In the wake of UKIP’s Euro-election triumph, I wrote a long analytical piece on the relationship between that party and the Conservatives, entitled "They still don’t get it".
My theme then was that UKIP was not so much anti-EU as anti-Conservative, the relationship being much the same as exists – even to this day - between the Yorkshire miners and Thatcher on the one hand, and Nottinghamshire miners on the other. While the Yorkshire miners hate Thatcher, they reserve their real detestation for their brother miners in Nottingham, as the "scabs" who broke the strike.
Thus, it was highly significant to hear the one pm BBC Radio 4 news which reported UKIP leaders at their conference today savaged all the main parties but "most venom was reserved for the Conservative Party". And, in response to suggestions that there should be an electoral deal with the Tories – where seats held by Conservative MPs should not be contested - Robert Kilroy-Silk launched into a tirade, proclaiming that "the Conservative Party is dying… why would you want to give to the kiss of life… what we want to do is kill it… and UKIP must replace it".
In this, Kilroy expresses the soul of UKIP. The Tories are the class traitors – the political equivalent of the Nottinghamshire miners – and it will not rest until it has seen their destruction.
That much I had occasion to discuss at my seminar yesterday, when I delivered my paper arguing that the EU was inherently corrupt, built on a tissue of lies. The only real opposition to this thesis came from a senior academic, a political scientist and advisor to the Conservative Party. His view was, if we continually attack the EU and the Conservative stance on "Europe", all we will do is ensure that the Conservatives never get re-elected. For the sake of the party and the survival of the centre-right movement in Britain, we must tone down our attacks, his preferred option being that we should push for a "reform" agenda in the EU.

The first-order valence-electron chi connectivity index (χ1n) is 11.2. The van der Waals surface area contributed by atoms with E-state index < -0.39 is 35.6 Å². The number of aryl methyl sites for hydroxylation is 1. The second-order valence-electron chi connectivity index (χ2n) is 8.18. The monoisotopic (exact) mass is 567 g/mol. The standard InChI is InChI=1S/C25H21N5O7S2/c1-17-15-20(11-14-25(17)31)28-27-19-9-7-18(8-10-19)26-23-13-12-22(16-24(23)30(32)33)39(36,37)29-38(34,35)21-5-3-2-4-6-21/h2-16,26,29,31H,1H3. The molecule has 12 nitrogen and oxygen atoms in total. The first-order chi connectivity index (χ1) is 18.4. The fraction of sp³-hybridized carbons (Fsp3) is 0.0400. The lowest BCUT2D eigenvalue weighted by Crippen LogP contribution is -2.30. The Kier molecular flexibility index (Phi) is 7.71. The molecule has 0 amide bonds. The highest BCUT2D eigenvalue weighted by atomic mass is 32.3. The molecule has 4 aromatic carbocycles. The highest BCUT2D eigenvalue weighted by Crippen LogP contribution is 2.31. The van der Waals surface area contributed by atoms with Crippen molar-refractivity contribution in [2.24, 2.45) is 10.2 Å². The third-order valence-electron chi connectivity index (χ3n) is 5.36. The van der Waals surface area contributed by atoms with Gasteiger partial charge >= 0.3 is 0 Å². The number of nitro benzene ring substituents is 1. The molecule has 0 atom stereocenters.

In response to this, one can only observe, once again, that, "They still don’t get it". As long as both main parties are committed to handing more and more powers over to the EU, and the bulk of UK law is made in Brussels, it does not make one whit of difference which party is elected. The power has drained away to Brussels and the UKIPites would rather rob the Conservatives of the trappings of power than see them enjoy the fruits of their treachery – even if it means Labour remaining in power.
In that context, the Howard interview published in today’s Daily Telegraph does little more than demonstrate how little Howard understands the forces ranged against him.
Dragged kicking and screaming into a more Eurosceptic position in the wake of the Hartlepool disaster, he is now offering an early referendum on the constitution – in the autumn of 2005, during the UK presidency of the EU - and a commitment to bringing powers back from Brussels, although only in terms of seeking to reinstate Britain's opt-out from the social chapter; renegotiating the Common Fisheries Policy; and taking back control over international aid.
But, as always, he falls at the first fence. Asked what would happen if other EU members said "no", says the Telegraph, "Mr Howard refused to be drawn". "I don't go into negotiations expecting to fail," he said.
That, of course, is not enough – not anything like enough. Bringing forward the constitutional referendum is only window dressing and the renegotiation agenda is too limited. Furthermore, without a commitment to withdraw from the EU if the renegotiations fail, Howard is nowhere. This is not going to attract the UKIP vote, despite Howard’s fond hopes expressed in the front page story of the Telegraph.
So, as triumphal UKIPites gather today for their conference today in Bristol, perhaps it is Nicholas Soames, the Conservative defence spokesman, who has the measure of the moment. Responding to Hartlepool, he said: "It's a f****** awful result". However, he then added: "It's a disastrous result but it's only a by-election." Yes Mr Soames. And the Euro-elections were only Euro-elections. What are you going to say after the general election?
I suspect I am going to be saying, "They still don’t get it".